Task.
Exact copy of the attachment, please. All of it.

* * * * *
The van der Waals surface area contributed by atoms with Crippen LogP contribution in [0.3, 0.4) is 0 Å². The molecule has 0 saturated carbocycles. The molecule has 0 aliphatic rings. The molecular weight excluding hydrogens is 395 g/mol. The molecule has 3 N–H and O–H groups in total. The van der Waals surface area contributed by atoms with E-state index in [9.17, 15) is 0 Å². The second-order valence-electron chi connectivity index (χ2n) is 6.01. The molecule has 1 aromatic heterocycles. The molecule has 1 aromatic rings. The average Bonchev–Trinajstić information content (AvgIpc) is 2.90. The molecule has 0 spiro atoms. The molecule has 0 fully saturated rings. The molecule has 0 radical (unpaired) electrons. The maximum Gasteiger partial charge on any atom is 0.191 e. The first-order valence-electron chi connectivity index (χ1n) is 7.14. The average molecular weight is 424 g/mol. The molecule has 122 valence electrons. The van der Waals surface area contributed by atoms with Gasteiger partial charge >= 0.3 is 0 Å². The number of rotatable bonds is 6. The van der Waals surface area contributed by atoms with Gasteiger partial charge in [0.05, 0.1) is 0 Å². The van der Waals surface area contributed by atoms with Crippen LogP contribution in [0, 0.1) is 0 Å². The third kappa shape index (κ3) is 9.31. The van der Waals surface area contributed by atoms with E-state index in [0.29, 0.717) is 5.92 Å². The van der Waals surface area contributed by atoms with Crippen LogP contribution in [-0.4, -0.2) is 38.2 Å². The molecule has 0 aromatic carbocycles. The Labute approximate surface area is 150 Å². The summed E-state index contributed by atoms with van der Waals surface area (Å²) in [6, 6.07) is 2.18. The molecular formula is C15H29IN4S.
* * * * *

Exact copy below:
The van der Waals surface area contributed by atoms with Crippen LogP contribution in [0.3, 0.4) is 0 Å². The molecule has 0 saturated carbocycles. The molecule has 0 aliphatic rings. The molecular weight excluding hydrogens is 395 g/mol. The molecule has 3 N–H and O–H groups in total. The van der Waals surface area contributed by atoms with E-state index in [9.17, 15) is 0 Å². The second-order valence-electron chi connectivity index (χ2n) is 6.01. The molecule has 1 aromatic heterocycles. The molecule has 1 aromatic rings. The average Bonchev–Trinajstić information content (AvgIpc) is 2.90. The molecule has 0 spiro atoms. The molecule has 0 fully saturated rings. The molecule has 0 radical (unpaired) electrons. The maximum Gasteiger partial charge on any atom is 0.191 e. The first-order valence-electron chi connectivity index (χ1n) is 7.14. The average molecular weight is 424 g/mol. The molecule has 122 valence electrons. The van der Waals surface area contributed by atoms with Gasteiger partial charge >= 0.3 is 0 Å². The number of rotatable bonds is 6. The van der Waals surface area contributed by atoms with Gasteiger partial charge in [0.05, 0.1) is 0 Å². The van der Waals surface area contributed by atoms with Crippen LogP contribution in [0, 0.1) is 0 Å². The third kappa shape index (κ3) is 9.31. The van der Waals surface area contributed by atoms with E-state index in [0.29, 0.717) is 5.92 Å². The van der Waals surface area contributed by atoms with Crippen LogP contribution in [-0.4, -0.2) is 38.2 Å². The molecule has 0 aromatic carbocycles. The Labute approximate surface area is 150 Å². The summed E-state index contributed by atoms with van der Waals surface area (Å²) in [6, 6.07) is 2.18. The molecular formula is C15H29IN4S.